With a stated goal of confronting food and agriculture policy issues in the face of global uncertainty, an initiative called AGree was launched recently by a broad-based coalition of leading industry figures. Citing challenges like a rapidly increasing global population, limited arable land, pressure on fresh water quality and availability and environmental degradation, the initiative’s organizers say this is a pivotal time to be addressing policy issues.
AGree’s mission is to foster dialogue about important agricultural issues and to provide meaningful data, research and insight that will inform policy decisions. The leaders of AGree include Dan Glickman, former congressman and secretary of the U.S. Department of Agriculture (USDA) under President Clinton; Gary Hirshberg, chairman, president and “CE-Yo” of Stonyfield Farm; Jim Mosely, former USDA deputy secretary under Presdent George W. Bush and Indiana farmer for over 40 years; and Emmy Simmons, former assistant administrator for Economic Growth, Agriculture and Trade at the U.S. Agency for International Development.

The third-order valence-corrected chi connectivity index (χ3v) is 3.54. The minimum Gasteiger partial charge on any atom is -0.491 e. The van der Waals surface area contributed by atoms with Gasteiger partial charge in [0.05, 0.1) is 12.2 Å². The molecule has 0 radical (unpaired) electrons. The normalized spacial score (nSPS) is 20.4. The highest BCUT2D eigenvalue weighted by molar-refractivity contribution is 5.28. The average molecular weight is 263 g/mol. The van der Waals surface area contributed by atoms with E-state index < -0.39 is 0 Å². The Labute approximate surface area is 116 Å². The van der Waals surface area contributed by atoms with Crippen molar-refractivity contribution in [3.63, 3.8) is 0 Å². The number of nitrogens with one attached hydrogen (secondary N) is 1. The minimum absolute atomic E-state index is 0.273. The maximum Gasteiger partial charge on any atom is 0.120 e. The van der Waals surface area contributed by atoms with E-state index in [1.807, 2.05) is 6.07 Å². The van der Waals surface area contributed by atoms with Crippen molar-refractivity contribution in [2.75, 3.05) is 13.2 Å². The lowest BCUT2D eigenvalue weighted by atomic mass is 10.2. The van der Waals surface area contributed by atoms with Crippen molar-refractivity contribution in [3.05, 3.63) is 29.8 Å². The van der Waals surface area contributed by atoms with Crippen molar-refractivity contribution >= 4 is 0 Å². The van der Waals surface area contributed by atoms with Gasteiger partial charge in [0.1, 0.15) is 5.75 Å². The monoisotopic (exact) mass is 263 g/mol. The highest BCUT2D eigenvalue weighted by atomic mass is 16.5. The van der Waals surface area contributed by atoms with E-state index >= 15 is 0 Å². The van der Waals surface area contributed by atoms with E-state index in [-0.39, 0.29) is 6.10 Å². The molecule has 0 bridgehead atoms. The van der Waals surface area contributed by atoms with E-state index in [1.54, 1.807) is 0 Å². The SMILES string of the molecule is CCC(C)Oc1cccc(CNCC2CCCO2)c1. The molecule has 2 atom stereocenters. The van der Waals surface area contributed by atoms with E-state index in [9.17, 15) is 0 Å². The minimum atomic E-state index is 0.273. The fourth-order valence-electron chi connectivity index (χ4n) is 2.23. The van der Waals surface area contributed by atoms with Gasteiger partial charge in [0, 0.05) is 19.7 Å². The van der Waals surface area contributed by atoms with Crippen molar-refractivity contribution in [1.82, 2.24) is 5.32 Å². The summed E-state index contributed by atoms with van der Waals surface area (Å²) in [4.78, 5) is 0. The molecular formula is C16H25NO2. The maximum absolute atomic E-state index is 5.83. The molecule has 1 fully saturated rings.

The initiative, which is funded by eight leading charitable foundations like the Bill and Melinda Gates Foundation, is set to fill a void in current discussions about agriculture, according to organizers. These dialogues frequently lack perspective across multiple frames of reference, such as those that concern energy, rural economies, environment and health.
“AGree is starting with no pre-set solutions. We will work on these issues from a different and more comprehensive approach,” AGree’s executive director Deborah Atwood told WholeFoods. Specific areas of focus include improving agricultural productivity along with environmental performance nationally and globally, enhancing the availability of and access to nutritious foods, and promoting the economic interests of rural communities.
The effort was announced at a press conference held in Washington, D.C. and attended by the group’s leaders. “The organization will create a process for finding food and ag solutions without relying on the ‘us vs. them’ dynamic that currently dominates the debate,” Atwood says. Though they hold diverse opinions, there is mutual recognition among the group’s leaders that current food and agriculture policy is not sustainable, according to Atwood.
Early on in its existence, the initiative will be listening to stakeholders like farmers, conservationists, financial leaders and health specialists, to gain insight into the nuances of these issues. “Meaningful dialogue and agreement between the different factions will not come quickly or easily, of course. This is why AGree is at least an eight-year initiative. The 2012 farm bill alone is not our goal,” Atwood says.
Published in WholeFoods Magazine, July 2011 (online 5/20/11)